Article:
Saturday, January 10, 2015

Creeping Cultism

I recently shared a paper on epistemology to some Reconstructionists and Van Tillians.  I did not see myself as attacking Van Til, yet merely asking some technical questions on philosophy.  I thought I saw a weakness in a specific argument Greg Bahnsen made.  Mind you, I wasn't saying Bahnsen was wrong (in the broadest sketches I think he was on to something), but merely saying that one aspect is faulty, but if that aspect is fixed then the argument can probably be salvaged.

The response was ugly.   That shouldn't be surprising, since Recons really haven't done much in scholarship beyond the middle days of Gentry and Demar, and those two only wrote on two or three topics at most.  I suggested around this time last year that Christian reconstructionism was down for the count after the Doug Phillips sex scandal.   While Phillips himself wasn't much of a thinker and didn't offer any scholarship, he at least advanced Recon thought on a wide level.

Back to the paper.  Long story short, I was using several highly specific philosophy terms.  There is nothing intrinsically holy about those terms. It's just the current usage in philosophy.  These guys at this Facebook page didn't bother to understand these terms and merely started chanting reconstructionist slogans to each other.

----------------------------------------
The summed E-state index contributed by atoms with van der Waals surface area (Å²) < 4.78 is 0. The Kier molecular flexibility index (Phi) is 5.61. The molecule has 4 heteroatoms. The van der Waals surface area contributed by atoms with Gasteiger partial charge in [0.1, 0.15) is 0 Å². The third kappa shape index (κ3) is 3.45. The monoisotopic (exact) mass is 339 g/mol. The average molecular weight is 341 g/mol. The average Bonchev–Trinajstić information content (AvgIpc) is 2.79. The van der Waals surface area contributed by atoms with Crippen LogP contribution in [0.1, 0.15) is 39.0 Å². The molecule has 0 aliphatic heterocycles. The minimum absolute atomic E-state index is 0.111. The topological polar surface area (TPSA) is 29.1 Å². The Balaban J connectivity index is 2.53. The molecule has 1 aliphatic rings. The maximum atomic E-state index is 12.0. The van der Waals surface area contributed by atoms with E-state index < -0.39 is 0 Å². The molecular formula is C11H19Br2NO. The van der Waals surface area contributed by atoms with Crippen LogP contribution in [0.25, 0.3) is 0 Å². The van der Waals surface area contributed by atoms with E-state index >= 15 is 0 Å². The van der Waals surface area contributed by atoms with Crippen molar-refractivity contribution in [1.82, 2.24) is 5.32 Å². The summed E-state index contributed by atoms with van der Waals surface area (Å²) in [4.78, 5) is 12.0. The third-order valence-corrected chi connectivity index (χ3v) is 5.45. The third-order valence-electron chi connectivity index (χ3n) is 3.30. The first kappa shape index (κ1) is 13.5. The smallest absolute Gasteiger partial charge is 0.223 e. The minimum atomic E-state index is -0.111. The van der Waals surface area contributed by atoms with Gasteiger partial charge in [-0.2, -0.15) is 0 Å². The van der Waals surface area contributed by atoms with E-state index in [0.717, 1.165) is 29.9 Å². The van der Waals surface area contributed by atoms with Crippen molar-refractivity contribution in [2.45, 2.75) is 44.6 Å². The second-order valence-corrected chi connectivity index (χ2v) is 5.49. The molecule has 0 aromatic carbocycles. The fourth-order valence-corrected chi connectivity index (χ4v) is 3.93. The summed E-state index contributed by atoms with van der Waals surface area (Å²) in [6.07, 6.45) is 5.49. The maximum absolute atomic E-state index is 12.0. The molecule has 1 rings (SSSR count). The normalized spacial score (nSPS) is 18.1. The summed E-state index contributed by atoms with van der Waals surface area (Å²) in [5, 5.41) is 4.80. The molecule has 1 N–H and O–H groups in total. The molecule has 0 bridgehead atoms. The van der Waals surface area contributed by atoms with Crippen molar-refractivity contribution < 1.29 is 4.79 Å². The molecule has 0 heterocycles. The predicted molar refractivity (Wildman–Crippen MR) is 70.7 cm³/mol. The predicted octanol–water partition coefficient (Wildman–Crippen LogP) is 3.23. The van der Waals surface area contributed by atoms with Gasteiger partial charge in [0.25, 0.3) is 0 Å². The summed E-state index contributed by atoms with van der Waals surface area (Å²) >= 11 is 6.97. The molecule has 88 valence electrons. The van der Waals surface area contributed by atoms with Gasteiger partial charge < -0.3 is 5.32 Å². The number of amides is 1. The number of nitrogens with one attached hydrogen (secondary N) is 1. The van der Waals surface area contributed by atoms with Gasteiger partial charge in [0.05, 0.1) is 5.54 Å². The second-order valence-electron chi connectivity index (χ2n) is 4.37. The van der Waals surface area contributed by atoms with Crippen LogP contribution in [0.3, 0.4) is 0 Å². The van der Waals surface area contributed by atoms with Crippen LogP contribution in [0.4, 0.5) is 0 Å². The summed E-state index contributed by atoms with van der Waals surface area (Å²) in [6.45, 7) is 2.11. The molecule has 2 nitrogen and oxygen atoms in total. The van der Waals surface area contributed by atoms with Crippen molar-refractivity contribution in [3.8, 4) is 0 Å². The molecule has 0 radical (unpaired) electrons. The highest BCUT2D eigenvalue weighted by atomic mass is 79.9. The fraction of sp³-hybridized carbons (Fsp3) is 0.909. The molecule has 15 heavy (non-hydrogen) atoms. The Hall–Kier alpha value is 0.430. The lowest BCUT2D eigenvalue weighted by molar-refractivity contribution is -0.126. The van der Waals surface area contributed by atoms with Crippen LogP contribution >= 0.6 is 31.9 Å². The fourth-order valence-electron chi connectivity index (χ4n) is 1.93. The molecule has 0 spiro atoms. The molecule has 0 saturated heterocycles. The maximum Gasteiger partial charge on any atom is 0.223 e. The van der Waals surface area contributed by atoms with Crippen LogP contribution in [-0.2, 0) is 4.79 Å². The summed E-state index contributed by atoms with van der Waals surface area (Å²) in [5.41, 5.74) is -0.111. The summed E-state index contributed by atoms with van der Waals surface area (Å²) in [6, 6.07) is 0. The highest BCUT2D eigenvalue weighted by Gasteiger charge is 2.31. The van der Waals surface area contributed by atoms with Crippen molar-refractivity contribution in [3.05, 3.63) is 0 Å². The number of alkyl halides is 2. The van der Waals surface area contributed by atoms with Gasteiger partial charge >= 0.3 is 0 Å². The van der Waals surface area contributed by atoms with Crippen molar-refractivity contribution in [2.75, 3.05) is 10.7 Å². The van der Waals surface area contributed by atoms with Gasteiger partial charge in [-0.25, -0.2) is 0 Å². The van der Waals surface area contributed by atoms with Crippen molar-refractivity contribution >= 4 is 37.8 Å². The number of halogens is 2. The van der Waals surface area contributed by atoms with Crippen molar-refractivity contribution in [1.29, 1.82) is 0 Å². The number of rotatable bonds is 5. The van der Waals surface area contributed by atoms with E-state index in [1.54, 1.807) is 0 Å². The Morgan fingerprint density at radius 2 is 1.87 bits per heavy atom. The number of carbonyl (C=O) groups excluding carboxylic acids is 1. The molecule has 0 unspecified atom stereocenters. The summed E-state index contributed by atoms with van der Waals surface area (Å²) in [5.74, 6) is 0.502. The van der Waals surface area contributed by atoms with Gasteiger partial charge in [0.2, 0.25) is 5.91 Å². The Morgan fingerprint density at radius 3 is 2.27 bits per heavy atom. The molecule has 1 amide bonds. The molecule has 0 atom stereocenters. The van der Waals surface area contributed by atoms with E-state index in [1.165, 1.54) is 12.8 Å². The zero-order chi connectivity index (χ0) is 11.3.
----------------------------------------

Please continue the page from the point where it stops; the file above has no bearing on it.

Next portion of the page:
One of these slogans was the Transcendental Argument for the Existence of God (TAG).  It says in order to know anything, you must presuppose God.  That's fine and that wasn't my beef.  My problem was that if we try to tie this to internalist models of epistemology, then the argument runs into problems (and there are HUGE problems with the argument beyond what I have given).

Yet these gentlemen seemingly identified their formulation of the argument with the argument itself, which meant any questioning of their formulation was a questioning of the argument.  And if the argument, so they perceived, seemed to fail, then all hope of knowledge was lost.

Of course, I had no such intention, but their reaction was quite telling and it is what you see in a lot of cults.  A questioning of one aspect of a beloved leader = criticism of Our Glorious Leader.

Which is a shame, since I love Greg Bahnsen.  But it gets worse.  The nature of the TAG argument is that without it knowledge is impossible.

Sadly, it gets worse than that.  They could not tolerate any deviation from the "formula."  Whenever the words of a theory become sacrosanct and beyond challenge, what you have is idolatry in its crudest form.

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